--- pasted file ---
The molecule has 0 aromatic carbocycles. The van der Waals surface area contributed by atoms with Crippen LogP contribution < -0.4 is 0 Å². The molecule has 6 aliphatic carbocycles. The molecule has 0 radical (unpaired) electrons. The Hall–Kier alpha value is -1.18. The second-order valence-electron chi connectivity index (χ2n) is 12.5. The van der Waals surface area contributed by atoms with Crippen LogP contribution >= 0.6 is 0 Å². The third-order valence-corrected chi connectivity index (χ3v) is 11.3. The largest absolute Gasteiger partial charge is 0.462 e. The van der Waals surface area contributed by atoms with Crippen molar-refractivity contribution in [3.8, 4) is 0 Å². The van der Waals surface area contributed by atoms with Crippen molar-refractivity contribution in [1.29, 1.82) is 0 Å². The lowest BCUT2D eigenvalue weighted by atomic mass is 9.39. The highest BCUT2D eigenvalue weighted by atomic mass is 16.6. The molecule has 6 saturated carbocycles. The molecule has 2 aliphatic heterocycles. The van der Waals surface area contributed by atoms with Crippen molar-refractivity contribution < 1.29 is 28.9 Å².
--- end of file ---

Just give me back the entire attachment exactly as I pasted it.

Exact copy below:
The molecule has 0 aromatic carbocycles. The van der Waals surface area contributed by atoms with Crippen LogP contribution < -0.4 is 0 Å². The molecule has 6 aliphatic carbocycles. The molecule has 0 radical (unpaired) electrons. The Hall–Kier alpha value is -1.18. The second-order valence-electron chi connectivity index (χ2n) is 12.5. The van der Waals surface area contributed by atoms with Crippen LogP contribution >= 0.6 is 0 Å². The third-order valence-corrected chi connectivity index (χ3v) is 11.3. The largest absolute Gasteiger partial charge is 0.462 e. The van der Waals surface area contributed by atoms with Crippen molar-refractivity contribution in [3.8, 4) is 0 Å². The van der Waals surface area contributed by atoms with Crippen molar-refractivity contribution in [1.29, 1.82) is 0 Å². The lowest BCUT2D eigenvalue weighted by atomic mass is 9.39. The highest BCUT2D eigenvalue weighted by atomic mass is 16.6. The molecule has 6 saturated carbocycles. The molecule has 2 aliphatic heterocycles. The van der Waals surface area contributed by atoms with Crippen molar-refractivity contribution < 1.29 is 28.9 Å².